Professor Cheryl Thomas QC (Hon) has recently been
appointed as the first Dean of Inner Temple, with the task of advising and
assisting ‘in developing new courses and activities for established members of
the profession’. It is part of the Inn’s 2022 Vision of lifelong education for
all its practitioner members, self-employed and employed; in London and on
Hearing her describe the project which is still in early
days, I was reminded of the forgotten words of Tim Dutton QC when Chairman of
the Bar in 2008, that the Inns should be the centre of lifelong learning, ‘a
vibrant, university-like organisation, with the involvement of judges,
practitioners, and senior academics’.
That pretty much sums up what Cheryl is setting out to do
now. Inner Temple has at least explicitly taken on board the similar and
similarly unfulfilled vision of Sir Alan Moses, expressed in 2012:
‘Participation by every advocate, barrister or solicitor, together in regular
and sustained courses, in which all the Inns should take the lead and in which
those of different experience and the judges participate.’
Meeting with her in October, it quickly becomes clear why
Cheryl is so well suited for the task.
She arrives at it via a somewhat unpredictable career path.
Born in Massachusetts, she gained a degree in political science. She worked in
Washington DC as a researcher and policy advisor for the National [State]
Governors’ Association. She left to do an MPhil at Oxford. ‘I was interested in
a wider political perspective,’ she says. Although her dissertation related to
the work she had done about federalism, states’ rights and interest groups in
the American political process, she switched to studying Supreme Court decision-making
concerning these issues for her DPhil (PhD) at Oxford.
In the American system, both political scientists and
academic lawyers study judges, courts and judicial decisions. That, however,
‘was just not an Oxford thing’. English universities teach jurisprudence, which
is different. That is about what judges ought to do, not what they in fact do.
She moved on to a DPhil but there were no jobs ‘in respect of the kind of work
I was interested in’. For several years, she had parallel careers, taking on consultancies
and research but also being a documentary film maker.
“One of the important changes is to engage with established barristers, most of whom have drifted away from participation in the Inn”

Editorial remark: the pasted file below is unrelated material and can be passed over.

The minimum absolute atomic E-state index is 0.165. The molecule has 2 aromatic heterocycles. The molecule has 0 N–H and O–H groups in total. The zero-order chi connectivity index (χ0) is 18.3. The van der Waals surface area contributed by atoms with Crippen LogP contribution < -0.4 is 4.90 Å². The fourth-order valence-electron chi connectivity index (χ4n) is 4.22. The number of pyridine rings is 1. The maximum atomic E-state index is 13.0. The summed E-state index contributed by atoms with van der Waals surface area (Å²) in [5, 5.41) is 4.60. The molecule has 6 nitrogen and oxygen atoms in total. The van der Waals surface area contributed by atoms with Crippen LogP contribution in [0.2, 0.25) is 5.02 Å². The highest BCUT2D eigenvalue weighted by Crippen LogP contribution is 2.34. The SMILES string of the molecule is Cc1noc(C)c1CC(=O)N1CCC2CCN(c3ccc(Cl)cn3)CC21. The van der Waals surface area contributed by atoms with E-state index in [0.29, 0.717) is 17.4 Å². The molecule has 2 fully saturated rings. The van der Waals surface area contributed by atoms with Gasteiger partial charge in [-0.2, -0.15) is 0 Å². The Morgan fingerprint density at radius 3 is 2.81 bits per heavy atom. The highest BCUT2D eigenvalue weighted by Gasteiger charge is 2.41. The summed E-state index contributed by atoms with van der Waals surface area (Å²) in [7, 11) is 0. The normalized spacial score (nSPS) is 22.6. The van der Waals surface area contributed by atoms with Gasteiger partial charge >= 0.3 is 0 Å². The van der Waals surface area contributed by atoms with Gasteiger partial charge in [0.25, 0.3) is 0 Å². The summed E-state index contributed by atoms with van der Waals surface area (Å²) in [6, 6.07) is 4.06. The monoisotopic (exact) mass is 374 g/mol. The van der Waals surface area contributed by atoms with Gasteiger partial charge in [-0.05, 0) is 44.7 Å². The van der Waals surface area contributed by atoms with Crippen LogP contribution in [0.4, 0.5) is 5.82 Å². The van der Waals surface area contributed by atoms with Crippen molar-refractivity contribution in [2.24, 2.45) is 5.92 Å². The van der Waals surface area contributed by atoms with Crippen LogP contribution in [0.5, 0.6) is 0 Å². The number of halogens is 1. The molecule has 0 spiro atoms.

She joined the Laws Faculty at University College London in
2007, becoming in due course its first Professor of Judicial Studies and
director of its Jury Project and Judicial Institute. A significant moment came
when the Lord Chancellor asked her to do a large study which became Diversity
and Fairness in the Jury System (2007). Previous reports touching on juries
relied on anecdotes (with the exception of Michael Zander’s Crown Court Study for
the Runciman Commission). Cheryl changed all that. She was allowed to include
in every jury summons sent out in England and Wales a personal profile
demographic questionnaire which people were asked to return with their
acknowledgement to the summons. Almost all did so. Because each summons had a
bar code, she was able, anonymously, to trace what happened throughout the
process – whether the person returned the summons, whether they turned up at
court, whether they actually sat on a panel. All this was analysed in the
context of the national census. Since both the census and jury summonses were
based on post codes, ‘I could do a population profile of each Crown Court juror
summoning area.’ Looking at gender, ethnicity, age, income and religion, she
established that jurors were ‘remarkably representative’ of the local
population, which is the relevant criterion. ‘It means that we have this random
selection system and it represents representative pools of people.’ She also
established that people did not routinely try to avoid service; the
non-repliers tended to come from areas of highest residential mobility, so the
summons probably never got to them. The report was officially launched with the
Lord Chancellor and Trevor Phillips, Chairman of the then Commission for Racial
For this Cheryl filmed a trial simulation of an actual
case, using a real judge and advocates. Versions differed but only in terms of